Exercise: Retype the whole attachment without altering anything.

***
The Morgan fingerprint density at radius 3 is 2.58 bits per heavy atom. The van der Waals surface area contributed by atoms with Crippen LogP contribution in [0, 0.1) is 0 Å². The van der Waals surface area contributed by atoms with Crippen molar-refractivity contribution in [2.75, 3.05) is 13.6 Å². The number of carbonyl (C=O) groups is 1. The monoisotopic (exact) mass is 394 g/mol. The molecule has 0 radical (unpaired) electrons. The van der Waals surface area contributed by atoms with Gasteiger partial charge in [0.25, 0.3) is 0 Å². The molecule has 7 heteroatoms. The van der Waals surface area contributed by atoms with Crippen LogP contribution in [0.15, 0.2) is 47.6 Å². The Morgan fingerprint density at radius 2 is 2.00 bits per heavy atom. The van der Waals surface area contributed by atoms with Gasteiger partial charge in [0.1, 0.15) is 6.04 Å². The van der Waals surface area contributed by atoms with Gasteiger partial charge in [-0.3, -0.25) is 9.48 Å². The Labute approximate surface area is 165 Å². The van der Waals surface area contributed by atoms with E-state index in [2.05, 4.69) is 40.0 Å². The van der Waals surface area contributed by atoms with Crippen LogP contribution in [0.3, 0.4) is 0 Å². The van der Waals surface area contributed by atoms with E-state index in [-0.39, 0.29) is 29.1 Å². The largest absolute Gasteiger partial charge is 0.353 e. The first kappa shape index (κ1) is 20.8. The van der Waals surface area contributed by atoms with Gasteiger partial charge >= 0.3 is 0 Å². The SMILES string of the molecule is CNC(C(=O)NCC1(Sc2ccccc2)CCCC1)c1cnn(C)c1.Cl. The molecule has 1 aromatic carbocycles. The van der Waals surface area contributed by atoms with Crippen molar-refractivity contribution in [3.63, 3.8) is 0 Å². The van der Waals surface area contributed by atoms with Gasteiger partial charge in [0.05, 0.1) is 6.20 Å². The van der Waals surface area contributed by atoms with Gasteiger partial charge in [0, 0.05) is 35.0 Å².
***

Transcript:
The Morgan fingerprint density at radius 3 is 2.58 bits per heavy atom. The van der Waals surface area contributed by atoms with Crippen LogP contribution in [0, 0.1) is 0 Å². The van der Waals surface area contributed by atoms with Crippen molar-refractivity contribution in [2.75, 3.05) is 13.6 Å². The number of carbonyl (C=O) groups is 1. The monoisotopic (exact) mass is 394 g/mol. The molecule has 0 radical (unpaired) electrons. The van der Waals surface area contributed by atoms with Gasteiger partial charge in [0.25, 0.3) is 0 Å². The molecule has 7 heteroatoms. The van der Waals surface area contributed by atoms with Crippen LogP contribution in [0.15, 0.2) is 47.6 Å². The Morgan fingerprint density at radius 2 is 2.00 bits per heavy atom. The van der Waals surface area contributed by atoms with Gasteiger partial charge in [0.1, 0.15) is 6.04 Å². The van der Waals surface area contributed by atoms with Gasteiger partial charge in [-0.3, -0.25) is 9.48 Å². The Labute approximate surface area is 165 Å². The van der Waals surface area contributed by atoms with E-state index in [2.05, 4.69) is 40.0 Å². The van der Waals surface area contributed by atoms with Crippen LogP contribution in [0.3, 0.4) is 0 Å². The van der Waals surface area contributed by atoms with E-state index in [-0.39, 0.29) is 29.1 Å². The largest absolute Gasteiger partial charge is 0.353 e. The first kappa shape index (κ1) is 20.8. The van der Waals surface area contributed by atoms with Gasteiger partial charge >= 0.3 is 0 Å². The SMILES string of the molecule is CNC(C(=O)NCC1(Sc2ccccc2)CCCC1)c1cnn(C)c1.Cl. The molecule has 1 aromatic carbocycles. The van der Waals surface area contributed by atoms with Crippen molar-refractivity contribution in [3.63, 3.8) is 0 Å². The van der Waals surface area contributed by atoms with Gasteiger partial charge in [0.05, 0.1) is 6.20 Å². The van der Waals surface area contributed by atoms with Gasteiger partial charge in [0, 0.05) is 35.0 Å².